RGB is what is known as a ‘device-dependent’ colour model. This means that different displays will reproduce a given RGB value differently - so what RGB colour I see on my computer monitor can differ to the colour you see on your computer monitor, and again on your smartphone. It is important to remember this when designing and also when sending and viewing design proofs.
The range of colours produced by a colour model is known as it’s ‘gamut’. The RGB colour gamut can reproduce around 70 percent of the colours visible to the human eye. The CMYK colour model can’t reproduce as much as RGB so when designing be aware of this limitation. It is a common mistake of designers (both hobbyists and professionals alike) to submit artwork for printing in RGB. The results upon completion can be slightly underwhelming! RGB is able to reproduce brighter, more saturated colours simply because it is based on light. Your monitor is not a piece of paper!
RGB is used for anything that will be displayed on-screen for example; websites, apps and web advertisements.
CMYK stands for Cyan, Magenta, Yellow and Black and it is a subtractive colour model used for colour printing. Inks in the CMYK model ‘subtract’ brightness from the white or brightness of the paper, reducing the amount of light being reflected. CMYK is the opposite of RGB where white is the natural colour of the paper and mixing the coloured inks together results in black. The ‘K’ in CMYK stands for ‘Key’ - when printing, the three colours Cyan, Magenta and Yellow align with the Black, making it the ‘key’. Another way of explaining it, although not correct, is that because ‘B’ is already being used by Blue in RGB, ‘K’ is used as it is the last letter in Black.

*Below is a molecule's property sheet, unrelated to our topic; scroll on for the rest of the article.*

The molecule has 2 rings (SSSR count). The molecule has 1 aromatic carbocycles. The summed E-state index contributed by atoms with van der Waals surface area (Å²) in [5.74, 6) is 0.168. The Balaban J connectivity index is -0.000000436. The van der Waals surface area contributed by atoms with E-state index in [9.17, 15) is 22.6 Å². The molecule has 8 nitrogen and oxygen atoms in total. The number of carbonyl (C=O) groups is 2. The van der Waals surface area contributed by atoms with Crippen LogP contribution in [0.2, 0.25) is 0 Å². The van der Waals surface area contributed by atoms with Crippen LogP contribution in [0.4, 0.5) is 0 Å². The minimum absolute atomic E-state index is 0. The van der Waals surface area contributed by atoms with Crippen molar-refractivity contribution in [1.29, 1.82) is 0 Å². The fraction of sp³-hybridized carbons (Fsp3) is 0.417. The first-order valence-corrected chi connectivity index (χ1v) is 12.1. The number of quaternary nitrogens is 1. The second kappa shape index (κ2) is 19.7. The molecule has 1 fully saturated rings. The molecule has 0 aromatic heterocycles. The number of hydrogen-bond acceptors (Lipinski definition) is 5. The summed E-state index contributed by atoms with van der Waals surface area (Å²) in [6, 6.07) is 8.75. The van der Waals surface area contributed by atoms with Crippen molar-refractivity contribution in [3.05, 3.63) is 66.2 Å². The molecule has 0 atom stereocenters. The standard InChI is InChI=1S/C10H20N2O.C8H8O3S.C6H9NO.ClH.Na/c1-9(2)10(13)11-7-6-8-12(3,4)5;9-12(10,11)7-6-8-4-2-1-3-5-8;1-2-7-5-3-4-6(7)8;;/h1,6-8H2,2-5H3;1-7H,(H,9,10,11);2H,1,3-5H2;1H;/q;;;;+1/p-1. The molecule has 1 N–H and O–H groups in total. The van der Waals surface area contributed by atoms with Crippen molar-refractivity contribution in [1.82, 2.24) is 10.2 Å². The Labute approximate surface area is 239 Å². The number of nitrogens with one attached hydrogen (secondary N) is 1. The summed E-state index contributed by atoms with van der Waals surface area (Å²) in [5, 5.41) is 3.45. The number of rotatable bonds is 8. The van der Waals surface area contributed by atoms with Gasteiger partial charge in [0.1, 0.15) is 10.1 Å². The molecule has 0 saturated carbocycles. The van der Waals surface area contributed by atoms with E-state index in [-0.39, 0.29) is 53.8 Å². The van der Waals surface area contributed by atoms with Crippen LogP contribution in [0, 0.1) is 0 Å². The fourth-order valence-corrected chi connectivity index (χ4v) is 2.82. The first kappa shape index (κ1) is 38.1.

The important thing to remember is that the CMYK colour model is also ‘device-dependent’, so colours can vary from printer to printer. As is the case with RGB, CMYK only reproduces a subset of the spectrum visible to the human eye. As mentioned in RGB above, the gamut of CMYK is less than that of RGB, making it a difficult proposition to design a printed piece, as you are viewing it on an RGB screen.
In colour printing, the four colours of CMYK mix together to create millions of colours. This process is often referred to as ‘full colour printing’ and can also be known as ‘four colour printing’.
We will cover CMYK and printing in more depth when we discuss the different printing processes in the coming weeks.